The new chips shrink circuit widths from 32 to 22 nanometres, and introduce so-called TriGate "3D" circuitry to reduce heat and improve performance and battery life.
Intel works on a two-year schedule of new products, which it terms the "tick-tock" strategy. A major die shrink is termed a "tick"; the "tock" coming about a year later involves completely new micro-architecture. So Ivy Bridge is a tick-shrink following on from the Sandy Bridge tock - though such a dramatic change that it could almost be termed a "tock"
Whatever they're called, the Ivy Bridge chips are expected to breath new life into the PC business, which has been lagging under the challenges from smartphones and tablets.
The first wave of Ivy Bridge chips will reportedly include 13 quad-core processors designed primarily for desktops. Dual-core processors meant for ultrabooks and other portable devices are not expected until next month, following delays in production.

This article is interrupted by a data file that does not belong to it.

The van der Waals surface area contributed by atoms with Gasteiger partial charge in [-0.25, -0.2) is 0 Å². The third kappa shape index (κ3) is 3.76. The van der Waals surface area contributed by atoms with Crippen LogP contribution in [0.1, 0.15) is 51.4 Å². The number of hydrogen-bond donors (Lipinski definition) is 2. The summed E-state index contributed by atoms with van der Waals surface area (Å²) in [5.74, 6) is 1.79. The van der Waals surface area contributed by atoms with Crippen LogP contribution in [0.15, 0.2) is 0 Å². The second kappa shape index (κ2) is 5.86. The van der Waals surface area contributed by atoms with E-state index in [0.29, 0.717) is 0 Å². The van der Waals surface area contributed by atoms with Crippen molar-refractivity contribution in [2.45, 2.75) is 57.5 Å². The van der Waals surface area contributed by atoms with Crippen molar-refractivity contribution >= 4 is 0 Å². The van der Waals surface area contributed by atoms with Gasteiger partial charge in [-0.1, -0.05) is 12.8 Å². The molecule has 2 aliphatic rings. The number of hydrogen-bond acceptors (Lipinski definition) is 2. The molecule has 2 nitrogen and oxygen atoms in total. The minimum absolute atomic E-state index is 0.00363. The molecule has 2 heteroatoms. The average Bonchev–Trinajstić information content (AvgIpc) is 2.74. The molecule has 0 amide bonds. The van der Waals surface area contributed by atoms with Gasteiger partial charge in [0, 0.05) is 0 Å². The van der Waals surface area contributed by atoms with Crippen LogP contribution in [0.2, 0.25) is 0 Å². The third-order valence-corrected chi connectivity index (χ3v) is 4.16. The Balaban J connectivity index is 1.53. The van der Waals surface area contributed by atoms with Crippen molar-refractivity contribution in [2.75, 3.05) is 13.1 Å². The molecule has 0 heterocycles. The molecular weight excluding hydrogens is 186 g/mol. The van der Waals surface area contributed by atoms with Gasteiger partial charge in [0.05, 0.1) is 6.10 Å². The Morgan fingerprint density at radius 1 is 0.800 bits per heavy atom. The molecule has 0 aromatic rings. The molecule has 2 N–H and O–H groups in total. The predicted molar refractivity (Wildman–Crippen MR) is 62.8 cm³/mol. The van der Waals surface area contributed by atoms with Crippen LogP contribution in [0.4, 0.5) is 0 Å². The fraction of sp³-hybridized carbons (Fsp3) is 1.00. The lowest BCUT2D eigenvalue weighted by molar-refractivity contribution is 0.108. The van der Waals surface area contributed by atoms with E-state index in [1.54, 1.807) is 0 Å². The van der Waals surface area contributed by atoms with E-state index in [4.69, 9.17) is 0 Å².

Ivy Bridge chips are expected to replace the current 32nm Intel Sandy Bridge processors used in most PC manufacturers' higher-end models. At Apple they will replace Sandy Bridge in a new line of MacBook portables expected around June, as well as new iMac all-in-one models.
Further dual core processors, suitable for ultrabooks - thin laptops - will be announced "later this spring".
Intel and PC manufacturers expect the release to drive a wave of new sales.
"The momentum around the system design is pretty astonishing," Intel's PC business chief, Kirk Skaugen, who is spearheading the launch, told the BBC.
"There are more than 300 mobile products in development and more than 270 different desktops, many of which are all-in-one designs.
"This is the world's first 22 nanometre product and we'll be delivering about 20% more processor performance using 20% less average power."
Footnote: Next "tock" in the Intel line-up will be Haswell, a 22nm architecture due in March-June 2013 - to be followed by a dramatic "tick" die shrink to 14nm with Broadwell, due in 2014.